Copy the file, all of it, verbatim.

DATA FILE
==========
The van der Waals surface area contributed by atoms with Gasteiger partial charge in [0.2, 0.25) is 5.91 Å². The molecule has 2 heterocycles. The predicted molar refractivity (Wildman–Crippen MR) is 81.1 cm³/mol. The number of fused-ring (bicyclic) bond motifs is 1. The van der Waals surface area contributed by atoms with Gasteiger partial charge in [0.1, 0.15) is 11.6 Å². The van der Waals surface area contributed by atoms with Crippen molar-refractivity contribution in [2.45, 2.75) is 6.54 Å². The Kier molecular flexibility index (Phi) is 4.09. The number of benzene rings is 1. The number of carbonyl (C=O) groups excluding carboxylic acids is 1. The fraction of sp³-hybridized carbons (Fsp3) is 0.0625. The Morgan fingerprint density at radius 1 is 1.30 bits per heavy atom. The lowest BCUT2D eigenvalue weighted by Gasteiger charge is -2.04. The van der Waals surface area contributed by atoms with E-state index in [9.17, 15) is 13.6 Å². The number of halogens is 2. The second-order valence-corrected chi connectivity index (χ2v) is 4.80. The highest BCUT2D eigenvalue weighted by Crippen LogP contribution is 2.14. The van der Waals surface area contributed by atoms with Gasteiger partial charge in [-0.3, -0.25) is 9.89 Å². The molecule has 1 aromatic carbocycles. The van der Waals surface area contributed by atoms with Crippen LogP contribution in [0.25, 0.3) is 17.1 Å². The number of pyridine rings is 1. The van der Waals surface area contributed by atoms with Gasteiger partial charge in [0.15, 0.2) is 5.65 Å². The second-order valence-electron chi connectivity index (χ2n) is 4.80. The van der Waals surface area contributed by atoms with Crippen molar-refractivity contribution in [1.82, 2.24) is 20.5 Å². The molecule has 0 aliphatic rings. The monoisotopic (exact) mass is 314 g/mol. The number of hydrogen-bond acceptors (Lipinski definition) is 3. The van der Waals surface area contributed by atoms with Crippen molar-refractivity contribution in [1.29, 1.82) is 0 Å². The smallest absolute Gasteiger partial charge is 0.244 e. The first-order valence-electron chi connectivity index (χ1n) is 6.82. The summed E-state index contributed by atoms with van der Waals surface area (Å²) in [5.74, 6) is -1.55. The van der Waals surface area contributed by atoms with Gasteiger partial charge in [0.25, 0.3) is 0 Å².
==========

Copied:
The van der Waals surface area contributed by atoms with Gasteiger partial charge in [0.2, 0.25) is 5.91 Å². The molecule has 2 heterocycles. The predicted molar refractivity (Wildman–Crippen MR) is 81.1 cm³/mol. The number of fused-ring (bicyclic) bond motifs is 1. The van der Waals surface area contributed by atoms with Gasteiger partial charge in [0.1, 0.15) is 11.6 Å². The van der Waals surface area contributed by atoms with Crippen molar-refractivity contribution in [2.45, 2.75) is 6.54 Å². The Kier molecular flexibility index (Phi) is 4.09. The number of benzene rings is 1. The number of carbonyl (C=O) groups excluding carboxylic acids is 1. The fraction of sp³-hybridized carbons (Fsp3) is 0.0625. The Morgan fingerprint density at radius 1 is 1.30 bits per heavy atom. The lowest BCUT2D eigenvalue weighted by Gasteiger charge is -2.04. The van der Waals surface area contributed by atoms with E-state index in [9.17, 15) is 13.6 Å². The number of halogens is 2. The second-order valence-corrected chi connectivity index (χ2v) is 4.80. The highest BCUT2D eigenvalue weighted by Crippen LogP contribution is 2.14. The van der Waals surface area contributed by atoms with Gasteiger partial charge in [-0.3, -0.25) is 9.89 Å². The molecule has 1 aromatic carbocycles. The van der Waals surface area contributed by atoms with Crippen LogP contribution in [0.25, 0.3) is 17.1 Å². The number of pyridine rings is 1. The van der Waals surface area contributed by atoms with Gasteiger partial charge in [0.15, 0.2) is 5.65 Å². The second-order valence-electron chi connectivity index (χ2n) is 4.80. The van der Waals surface area contributed by atoms with Crippen molar-refractivity contribution in [1.82, 2.24) is 20.5 Å². The molecule has 0 aliphatic rings. The monoisotopic (exact) mass is 314 g/mol. The number of hydrogen-bond acceptors (Lipinski definition) is 3. The van der Waals surface area contributed by atoms with Crippen molar-refractivity contribution in [1.29, 1.82) is 0 Å². The smallest absolute Gasteiger partial charge is 0.244 e. The first-order valence-electron chi connectivity index (χ1n) is 6.82. The summed E-state index contributed by atoms with van der Waals surface area (Å²) in [5.74, 6) is -1.55. The van der Waals surface area contributed by atoms with Gasteiger partial charge in [0.25, 0.3) is 0 Å².